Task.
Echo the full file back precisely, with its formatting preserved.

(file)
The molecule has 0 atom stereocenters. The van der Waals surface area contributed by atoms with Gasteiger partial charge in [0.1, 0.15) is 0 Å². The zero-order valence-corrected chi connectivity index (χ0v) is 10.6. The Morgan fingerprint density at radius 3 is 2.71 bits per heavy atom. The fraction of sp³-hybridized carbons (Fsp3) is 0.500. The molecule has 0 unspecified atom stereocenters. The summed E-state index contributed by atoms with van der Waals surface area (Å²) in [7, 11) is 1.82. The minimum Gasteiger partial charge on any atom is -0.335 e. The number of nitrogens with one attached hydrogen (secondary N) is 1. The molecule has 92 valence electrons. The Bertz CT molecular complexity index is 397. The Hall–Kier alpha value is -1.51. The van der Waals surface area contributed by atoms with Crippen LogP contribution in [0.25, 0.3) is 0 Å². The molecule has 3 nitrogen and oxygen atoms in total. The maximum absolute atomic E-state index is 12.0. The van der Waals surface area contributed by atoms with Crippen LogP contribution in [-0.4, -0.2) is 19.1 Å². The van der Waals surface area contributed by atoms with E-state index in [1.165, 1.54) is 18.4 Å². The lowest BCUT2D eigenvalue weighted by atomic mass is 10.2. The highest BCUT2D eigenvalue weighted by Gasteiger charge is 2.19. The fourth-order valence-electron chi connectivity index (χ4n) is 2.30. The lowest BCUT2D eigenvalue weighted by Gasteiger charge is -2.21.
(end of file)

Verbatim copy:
The molecule has 0 atom stereocenters. The van der Waals surface area contributed by atoms with Gasteiger partial charge in [0.1, 0.15) is 0 Å². The zero-order valence-corrected chi connectivity index (χ0v) is 10.6. The Morgan fingerprint density at radius 3 is 2.71 bits per heavy atom. The fraction of sp³-hybridized carbons (Fsp3) is 0.500. The molecule has 0 unspecified atom stereocenters. The summed E-state index contributed by atoms with van der Waals surface area (Å²) in [7, 11) is 1.82. The minimum Gasteiger partial charge on any atom is -0.335 e. The number of nitrogens with one attached hydrogen (secondary N) is 1. The molecule has 92 valence electrons. The Bertz CT molecular complexity index is 397. The Hall–Kier alpha value is -1.51. The van der Waals surface area contributed by atoms with Crippen LogP contribution in [0.25, 0.3) is 0 Å². The molecule has 3 nitrogen and oxygen atoms in total. The maximum absolute atomic E-state index is 12.0. The van der Waals surface area contributed by atoms with Crippen LogP contribution in [-0.4, -0.2) is 19.1 Å². The van der Waals surface area contributed by atoms with E-state index in [1.165, 1.54) is 18.4 Å². The lowest BCUT2D eigenvalue weighted by atomic mass is 10.2. The highest BCUT2D eigenvalue weighted by Gasteiger charge is 2.19. The fourth-order valence-electron chi connectivity index (χ4n) is 2.30. The lowest BCUT2D eigenvalue weighted by Gasteiger charge is -2.21.